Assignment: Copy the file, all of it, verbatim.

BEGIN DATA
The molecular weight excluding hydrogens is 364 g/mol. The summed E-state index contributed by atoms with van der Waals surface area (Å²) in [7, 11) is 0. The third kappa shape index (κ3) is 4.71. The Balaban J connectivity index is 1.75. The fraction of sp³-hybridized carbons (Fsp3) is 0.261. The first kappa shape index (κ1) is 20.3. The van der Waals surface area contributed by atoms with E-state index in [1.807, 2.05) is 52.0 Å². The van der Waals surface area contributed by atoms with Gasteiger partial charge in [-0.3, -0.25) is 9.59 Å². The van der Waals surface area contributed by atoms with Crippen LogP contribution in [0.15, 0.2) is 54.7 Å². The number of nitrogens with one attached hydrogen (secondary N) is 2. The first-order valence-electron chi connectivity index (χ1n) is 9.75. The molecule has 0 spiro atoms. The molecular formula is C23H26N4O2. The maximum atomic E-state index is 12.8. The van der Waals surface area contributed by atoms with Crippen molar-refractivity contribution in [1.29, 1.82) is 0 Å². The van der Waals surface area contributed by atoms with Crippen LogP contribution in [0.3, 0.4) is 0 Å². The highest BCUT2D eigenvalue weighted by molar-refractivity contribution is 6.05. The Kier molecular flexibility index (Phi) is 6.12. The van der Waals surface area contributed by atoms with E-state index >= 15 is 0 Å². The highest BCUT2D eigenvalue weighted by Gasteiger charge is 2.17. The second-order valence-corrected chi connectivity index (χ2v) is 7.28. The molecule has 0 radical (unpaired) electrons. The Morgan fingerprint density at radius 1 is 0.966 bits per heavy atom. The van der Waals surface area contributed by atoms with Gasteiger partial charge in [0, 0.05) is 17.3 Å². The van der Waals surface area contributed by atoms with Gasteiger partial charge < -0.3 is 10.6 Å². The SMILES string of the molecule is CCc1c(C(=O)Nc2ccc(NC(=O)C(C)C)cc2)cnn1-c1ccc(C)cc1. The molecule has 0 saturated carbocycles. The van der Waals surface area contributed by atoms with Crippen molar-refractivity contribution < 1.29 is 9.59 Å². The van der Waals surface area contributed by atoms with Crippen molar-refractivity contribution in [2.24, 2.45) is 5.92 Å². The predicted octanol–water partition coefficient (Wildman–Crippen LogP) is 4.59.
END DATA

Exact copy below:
The molecular weight excluding hydrogens is 364 g/mol. The summed E-state index contributed by atoms with van der Waals surface area (Å²) in [7, 11) is 0. The third kappa shape index (κ3) is 4.71. The Balaban J connectivity index is 1.75. The fraction of sp³-hybridized carbons (Fsp3) is 0.261. The first kappa shape index (κ1) is 20.3. The van der Waals surface area contributed by atoms with E-state index in [1.807, 2.05) is 52.0 Å². The van der Waals surface area contributed by atoms with Gasteiger partial charge in [-0.3, -0.25) is 9.59 Å². The van der Waals surface area contributed by atoms with Crippen LogP contribution in [0.15, 0.2) is 54.7 Å². The number of nitrogens with one attached hydrogen (secondary N) is 2. The first-order valence-electron chi connectivity index (χ1n) is 9.75. The molecule has 0 spiro atoms. The molecular formula is C23H26N4O2. The maximum atomic E-state index is 12.8. The van der Waals surface area contributed by atoms with Crippen molar-refractivity contribution in [1.29, 1.82) is 0 Å². The van der Waals surface area contributed by atoms with Crippen LogP contribution in [0.3, 0.4) is 0 Å². The highest BCUT2D eigenvalue weighted by molar-refractivity contribution is 6.05. The Kier molecular flexibility index (Phi) is 6.12. The van der Waals surface area contributed by atoms with E-state index >= 15 is 0 Å². The highest BCUT2D eigenvalue weighted by Gasteiger charge is 2.17. The second-order valence-corrected chi connectivity index (χ2v) is 7.28. The molecule has 0 radical (unpaired) electrons. The Morgan fingerprint density at radius 1 is 0.966 bits per heavy atom. The van der Waals surface area contributed by atoms with Gasteiger partial charge in [0, 0.05) is 17.3 Å². The van der Waals surface area contributed by atoms with Gasteiger partial charge < -0.3 is 10.6 Å². The SMILES string of the molecule is CCc1c(C(=O)Nc2ccc(NC(=O)C(C)C)cc2)cnn1-c1ccc(C)cc1. The molecule has 0 saturated carbocycles. The van der Waals surface area contributed by atoms with Crippen molar-refractivity contribution < 1.29 is 9.59 Å². The van der Waals surface area contributed by atoms with Crippen molar-refractivity contribution in [2.24, 2.45) is 5.92 Å². The predicted octanol–water partition coefficient (Wildman–Crippen LogP) is 4.59.